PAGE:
A treatment menu, the symbol for any given spa, could be defined as the result of a process of “engineering”. Developing a treatment menu is a complex and difficult task. At first sight, it may seem easy and natural to pick a set of treatments and massages and bring them together into a menu. However, it is a process that requires careful thought and analysis.
To begin with, it is important to know the profitability and popularity of the competitive elements of the treatment menu. Treatment menu engineering implies a responsibility and requires managers to possess a sound knowledge of the spa’s costs and sales. It is therefore essential to know the direct cost of all items offered in order to properly set an adequate sales price. Finally, and in order to be able to make comparisons, it is necessary to have sales data of each of the treatments on the menu and to compare treatments in the same competitive category.
Factors contributing to success
Successful engineering of a treatment menu is based on three factors: contribution margin, customer demand and a good combination of the treatments and services that are offered. The contribution margin is the mathematical difference between the selling price of a treatment and its direct cost. The higher the contribution margin of a treatment or service, the more important it is to sell that treatment or service. The contribution margin gives us a clear idea about the role that each treatment plays on our bottom line.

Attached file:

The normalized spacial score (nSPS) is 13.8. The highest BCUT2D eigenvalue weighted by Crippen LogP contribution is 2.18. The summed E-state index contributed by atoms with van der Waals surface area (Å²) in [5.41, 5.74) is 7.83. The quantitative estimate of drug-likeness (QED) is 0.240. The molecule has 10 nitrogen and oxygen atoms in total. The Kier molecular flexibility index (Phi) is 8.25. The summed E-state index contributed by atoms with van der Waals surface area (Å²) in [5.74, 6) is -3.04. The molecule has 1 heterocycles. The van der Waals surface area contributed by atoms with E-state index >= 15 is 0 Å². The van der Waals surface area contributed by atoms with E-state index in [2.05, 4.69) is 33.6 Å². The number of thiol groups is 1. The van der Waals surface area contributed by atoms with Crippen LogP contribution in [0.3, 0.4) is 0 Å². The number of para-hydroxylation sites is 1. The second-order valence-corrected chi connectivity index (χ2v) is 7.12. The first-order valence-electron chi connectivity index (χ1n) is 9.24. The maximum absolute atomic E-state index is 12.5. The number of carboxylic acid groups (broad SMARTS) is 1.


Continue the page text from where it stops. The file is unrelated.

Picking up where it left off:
In order to develop a competitive treatment menu, it is convenient to create a list of all the treatments according to type of treatment. It is also advisable to know the exact number of the treatments that are sold during a specific period of time, which can vary according to different criteria set by the spa and usually ranges from one to three months. Furthermore, it is essential to know the total direct cost of each individual treatment. Finally, in order to analyse sales, it is important to have a price list of each of the items included in the treatment menu.
The 4 sections of a treatment menu
Treatment menu engineering requires the menu to be split into four different sections in order to ascertain which treatments are selling and what effect they have on the bottom line. These four sections are known as stars, plow horses, puzzles and dogs. Treatments under the ‘stars’ section are those that have low cost of sales but are strong sellers. Under ‘plow horses’ are those treatments that have a high cost of sale but also a high sales turnover. Puzzles include our low cost and poor selling treatments, and finally, under the ‘dogs’ section we have our high cost of sale treatments that sell poorly.
Knowing the target market for each one of our treatments as well as the kinds of treatments to include in the menu is the key of a well-developed treatment menu. When judging the importance of a well-elaborated menu, it is also relevant to keep in mind its close relationship with a coherent pricing strategy and a successful yield management system.
As can be seen, developing a successful treatment menu is not matter of chance, nor is it a simple list of treatments and services. A well-written menu contributes significantly to the bottom line of a spa. It is a process that requires constant analysis and understanding of our treatments and, above all, what our customer is demanding.